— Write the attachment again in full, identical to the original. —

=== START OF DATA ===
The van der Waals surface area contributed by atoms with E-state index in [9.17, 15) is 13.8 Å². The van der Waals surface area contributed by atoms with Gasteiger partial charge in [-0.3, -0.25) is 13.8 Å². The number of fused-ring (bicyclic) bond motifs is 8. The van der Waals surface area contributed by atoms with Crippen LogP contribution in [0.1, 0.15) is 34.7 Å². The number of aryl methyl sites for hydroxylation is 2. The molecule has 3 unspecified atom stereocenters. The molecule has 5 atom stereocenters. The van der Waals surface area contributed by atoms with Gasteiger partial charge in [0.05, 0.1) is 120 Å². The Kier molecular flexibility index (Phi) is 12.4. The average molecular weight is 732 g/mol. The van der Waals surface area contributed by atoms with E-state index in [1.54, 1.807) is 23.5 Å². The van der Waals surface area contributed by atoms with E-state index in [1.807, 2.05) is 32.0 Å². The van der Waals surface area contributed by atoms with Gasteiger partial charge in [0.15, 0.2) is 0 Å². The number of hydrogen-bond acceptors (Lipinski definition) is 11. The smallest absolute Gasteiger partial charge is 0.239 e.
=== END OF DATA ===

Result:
The van der Waals surface area contributed by atoms with E-state index in [9.17, 15) is 13.8 Å². The van der Waals surface area contributed by atoms with Gasteiger partial charge in [-0.3, -0.25) is 13.8 Å². The number of fused-ring (bicyclic) bond motifs is 8. The van der Waals surface area contributed by atoms with Crippen LogP contribution in [0.1, 0.15) is 34.7 Å². The number of aryl methyl sites for hydroxylation is 2. The molecule has 3 unspecified atom stereocenters. The molecule has 5 atom stereocenters. The van der Waals surface area contributed by atoms with Gasteiger partial charge in [0.05, 0.1) is 120 Å². The Kier molecular flexibility index (Phi) is 12.4. The average molecular weight is 732 g/mol. The van der Waals surface area contributed by atoms with E-state index in [1.54, 1.807) is 23.5 Å². The van der Waals surface area contributed by atoms with E-state index in [1.807, 2.05) is 32.0 Å². The van der Waals surface area contributed by atoms with Gasteiger partial charge in [0.15, 0.2) is 0 Å². The number of hydrogen-bond acceptors (Lipinski definition) is 11. The smallest absolute Gasteiger partial charge is 0.239 e.